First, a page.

- Foreign requesters who obtain BOI under an international treaty, agreement, or convention must comply with all applicable handling, disclosure, and use requirements of the international treaty, agreement, or convention under which the request was made. Foreign requesters who obtain BOI pursuant to a request from a “trusted foreign country” must establish standards and procedures to protect the security and confidentiality of BOI, maintain the BOI in a secure system, and restrict access to the information, among other requirements.
Re-Disclosure of BOI By Authorized Recipients
- Authorized BOI recipients are generally prohibited from re-disclosing BOI except in eight specific circumstances. Re-disclosure is authorized among officers, employees, agents, and contractors within a particular authorized recipient entity; among financial institutions and their regulators, including qualifying self-regulatory organizations; from intermediary Federal agencies to foreign requesters; from specified authorized BOI recipient Federal agencies to courts of competent jurisdiction or parties to a civil or criminal proceeding; from authorized BOI recipient agencies to prosecutors or for use in litigation related to the activity for which the requesting agency requested the information; and by foreign authorities consistent with the international treaty, agreement, or convention under which BOI was received. FinCEN may also authorize the re-disclosure of BOI by an authorized recipient in other situations, so long as the re-disclosure is for an authorized purpose.
Violations and Penalties
- The CTA makes it unlawful for any person to knowingly disclose or knowingly use BOI obtained by that person from a report submitted to, or an authorized disclosure made by, FinCEN, unless such disclosure is authorized under the CTA. The CTA provides civil penalties in the amount of $500 for each day a violation continues or has not been remedied. Criminal penalties are a fine of not more than $250,000 or imprisonment for not more than 5 years, or both. The CTA also provides for enhanced criminal penalties, including a fine of up to $500,000, imprisonment of not more than 10 years, or both, if a person commits a violation while violating another law of the United States or as part of a pattern of any illegal activity involving more than $100,000 in a 12-month period. Violating applicable requirements could also lead to FinCEN suspending or debarring a requester from access to the beneficial ownership (BO) IT system.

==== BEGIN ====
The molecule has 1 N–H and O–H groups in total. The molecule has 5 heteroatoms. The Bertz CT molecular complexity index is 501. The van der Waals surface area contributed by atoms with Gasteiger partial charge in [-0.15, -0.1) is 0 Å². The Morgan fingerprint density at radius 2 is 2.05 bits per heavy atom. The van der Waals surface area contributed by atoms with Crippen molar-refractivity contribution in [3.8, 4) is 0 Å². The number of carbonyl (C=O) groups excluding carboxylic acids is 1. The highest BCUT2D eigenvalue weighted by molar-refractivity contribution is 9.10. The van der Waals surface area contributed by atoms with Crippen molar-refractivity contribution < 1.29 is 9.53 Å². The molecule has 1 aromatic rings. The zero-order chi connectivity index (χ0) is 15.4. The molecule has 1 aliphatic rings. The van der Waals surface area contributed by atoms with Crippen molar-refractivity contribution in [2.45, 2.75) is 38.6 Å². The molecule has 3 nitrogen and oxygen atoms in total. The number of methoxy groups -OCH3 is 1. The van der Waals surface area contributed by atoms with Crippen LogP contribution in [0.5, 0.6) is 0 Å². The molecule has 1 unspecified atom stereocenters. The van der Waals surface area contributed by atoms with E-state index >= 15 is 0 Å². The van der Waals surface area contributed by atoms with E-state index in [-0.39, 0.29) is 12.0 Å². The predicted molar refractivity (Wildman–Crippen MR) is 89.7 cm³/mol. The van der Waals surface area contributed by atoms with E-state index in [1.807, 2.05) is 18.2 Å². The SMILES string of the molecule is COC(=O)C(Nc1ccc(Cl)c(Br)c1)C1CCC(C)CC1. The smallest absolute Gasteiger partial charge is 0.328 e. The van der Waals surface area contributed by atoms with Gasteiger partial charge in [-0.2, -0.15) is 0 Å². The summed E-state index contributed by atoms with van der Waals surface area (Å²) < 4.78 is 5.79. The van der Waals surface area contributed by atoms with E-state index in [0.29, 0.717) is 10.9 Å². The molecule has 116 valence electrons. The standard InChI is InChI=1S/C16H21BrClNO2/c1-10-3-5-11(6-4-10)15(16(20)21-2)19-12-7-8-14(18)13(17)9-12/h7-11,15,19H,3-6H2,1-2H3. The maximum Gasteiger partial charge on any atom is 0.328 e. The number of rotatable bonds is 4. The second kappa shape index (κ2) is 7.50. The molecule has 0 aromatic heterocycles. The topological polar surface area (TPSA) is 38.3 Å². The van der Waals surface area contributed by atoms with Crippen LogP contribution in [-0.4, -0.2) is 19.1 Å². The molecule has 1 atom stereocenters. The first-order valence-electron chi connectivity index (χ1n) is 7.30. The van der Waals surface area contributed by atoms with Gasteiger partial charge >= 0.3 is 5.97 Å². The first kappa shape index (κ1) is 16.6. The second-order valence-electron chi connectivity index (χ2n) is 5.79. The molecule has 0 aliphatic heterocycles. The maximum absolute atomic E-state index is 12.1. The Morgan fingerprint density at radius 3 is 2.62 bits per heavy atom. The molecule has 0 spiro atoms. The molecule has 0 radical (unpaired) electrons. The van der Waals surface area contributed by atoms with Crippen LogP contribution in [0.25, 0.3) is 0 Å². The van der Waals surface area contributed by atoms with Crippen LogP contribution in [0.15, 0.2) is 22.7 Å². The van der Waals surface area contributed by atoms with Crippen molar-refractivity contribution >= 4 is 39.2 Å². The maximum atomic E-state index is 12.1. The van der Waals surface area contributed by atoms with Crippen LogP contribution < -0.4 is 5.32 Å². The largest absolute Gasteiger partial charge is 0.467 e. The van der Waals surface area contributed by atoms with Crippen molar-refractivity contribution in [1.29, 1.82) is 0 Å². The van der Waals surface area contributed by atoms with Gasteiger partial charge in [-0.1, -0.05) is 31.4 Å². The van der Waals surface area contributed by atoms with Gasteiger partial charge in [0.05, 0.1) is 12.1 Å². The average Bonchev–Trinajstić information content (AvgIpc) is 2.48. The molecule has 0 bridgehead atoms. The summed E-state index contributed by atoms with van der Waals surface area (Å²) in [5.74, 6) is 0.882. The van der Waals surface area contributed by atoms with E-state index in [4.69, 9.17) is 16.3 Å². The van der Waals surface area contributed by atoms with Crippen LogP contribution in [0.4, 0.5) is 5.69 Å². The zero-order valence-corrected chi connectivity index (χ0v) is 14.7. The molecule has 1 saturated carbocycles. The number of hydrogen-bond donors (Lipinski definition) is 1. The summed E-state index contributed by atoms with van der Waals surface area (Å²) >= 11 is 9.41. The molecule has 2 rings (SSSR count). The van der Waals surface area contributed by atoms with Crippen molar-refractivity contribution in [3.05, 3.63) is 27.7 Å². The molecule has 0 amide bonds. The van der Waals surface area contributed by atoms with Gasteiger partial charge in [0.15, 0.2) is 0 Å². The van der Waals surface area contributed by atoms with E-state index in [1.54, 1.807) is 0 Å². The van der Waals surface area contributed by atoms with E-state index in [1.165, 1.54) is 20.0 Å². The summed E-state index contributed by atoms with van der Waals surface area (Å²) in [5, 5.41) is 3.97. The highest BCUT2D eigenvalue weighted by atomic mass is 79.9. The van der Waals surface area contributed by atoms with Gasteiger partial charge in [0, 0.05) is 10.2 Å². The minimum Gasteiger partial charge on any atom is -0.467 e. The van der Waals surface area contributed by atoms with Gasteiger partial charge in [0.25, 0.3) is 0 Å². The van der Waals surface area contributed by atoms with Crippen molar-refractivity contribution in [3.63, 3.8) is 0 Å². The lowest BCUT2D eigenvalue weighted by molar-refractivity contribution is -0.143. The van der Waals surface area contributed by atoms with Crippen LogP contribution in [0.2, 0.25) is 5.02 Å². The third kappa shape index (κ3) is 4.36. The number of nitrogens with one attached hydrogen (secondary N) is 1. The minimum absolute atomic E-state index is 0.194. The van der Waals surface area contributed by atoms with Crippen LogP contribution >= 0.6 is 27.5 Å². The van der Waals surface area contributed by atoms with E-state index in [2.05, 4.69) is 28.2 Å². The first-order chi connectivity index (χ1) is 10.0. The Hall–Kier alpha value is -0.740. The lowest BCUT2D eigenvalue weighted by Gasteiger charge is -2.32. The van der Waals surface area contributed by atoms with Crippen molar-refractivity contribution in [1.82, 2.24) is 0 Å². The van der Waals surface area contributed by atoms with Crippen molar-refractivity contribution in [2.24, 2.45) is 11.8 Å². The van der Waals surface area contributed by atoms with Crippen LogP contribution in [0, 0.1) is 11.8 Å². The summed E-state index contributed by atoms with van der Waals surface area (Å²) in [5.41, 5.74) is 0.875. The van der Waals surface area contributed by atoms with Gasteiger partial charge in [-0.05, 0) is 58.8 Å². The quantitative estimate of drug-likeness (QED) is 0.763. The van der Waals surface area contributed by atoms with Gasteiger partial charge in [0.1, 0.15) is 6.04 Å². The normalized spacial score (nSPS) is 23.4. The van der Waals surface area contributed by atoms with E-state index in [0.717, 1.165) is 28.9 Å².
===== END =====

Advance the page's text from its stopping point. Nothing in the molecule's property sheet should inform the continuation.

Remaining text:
- Under the Access Rule, “unauthorized use” includes any unauthorized access to BOI submitted to FinCEN, including any activity in which an employee, officer, director, contractor, or agent of an authorized recipient knowingly violates applicable security and confidentiality requirements in connection with accessing such information.
Implementation of BOI Access
- FinCEN will take a phased approach to providing access to the BO IT system from which authorized users may obtain BOI. The first stage will be a pilot program for a handful of key Federal agency users starting in 2024. The second stage will extend access to Treasury offices and certain Federal agencies engaged in law enforcement and national security activities that already have Memoranda of Understanding (MOUs) for access to BSA information. Subsequent stages will extend access to additional Federal agencies engaged in law enforcement, national security, and intelligence activities, as well as to State, local, and Tribal law enforcement partners; to intermediary Federal agencies in connection with foreign government requests; and finally, to financial institutions and their supervisors.
- Federal agencies engaged in national security, intelligence, and law enforcement activity; State, local, and Tribal law enforcement agencies; and Treasury personnel will be able to access and query the BO IT system directly using multiple search fields with results returned immediately. Foreign BOI recipients will have no access to the beneficial ownership IT system, as their requests will flow through intermediary Federal agencies. Financial institutions and their regulators will both have direct access to the BO IT system, though in more limited fashion than the aforementioned domestic government agency users.
- The Access Rule is the second of three rulemakings planned to implement the CTA. FinCEN will next engage in a third rulemaking to revise FinCEN’s customer due diligence rule, consistent with the requirements of the CTA. The Access Rule does not make any changes to FinCEN’s customer due diligence rule.
- Consistent with its obligations under the Paperwork Reduction Act, FinCEN will publish in the Federal Register for public comment the forms that State, local, and Tribal law enforcement agencies and financial institutions will fill out to obtain BOI from FinCEN.
- FinCEN will develop compliance and guidance documents to assist authorized users in complying with this rule.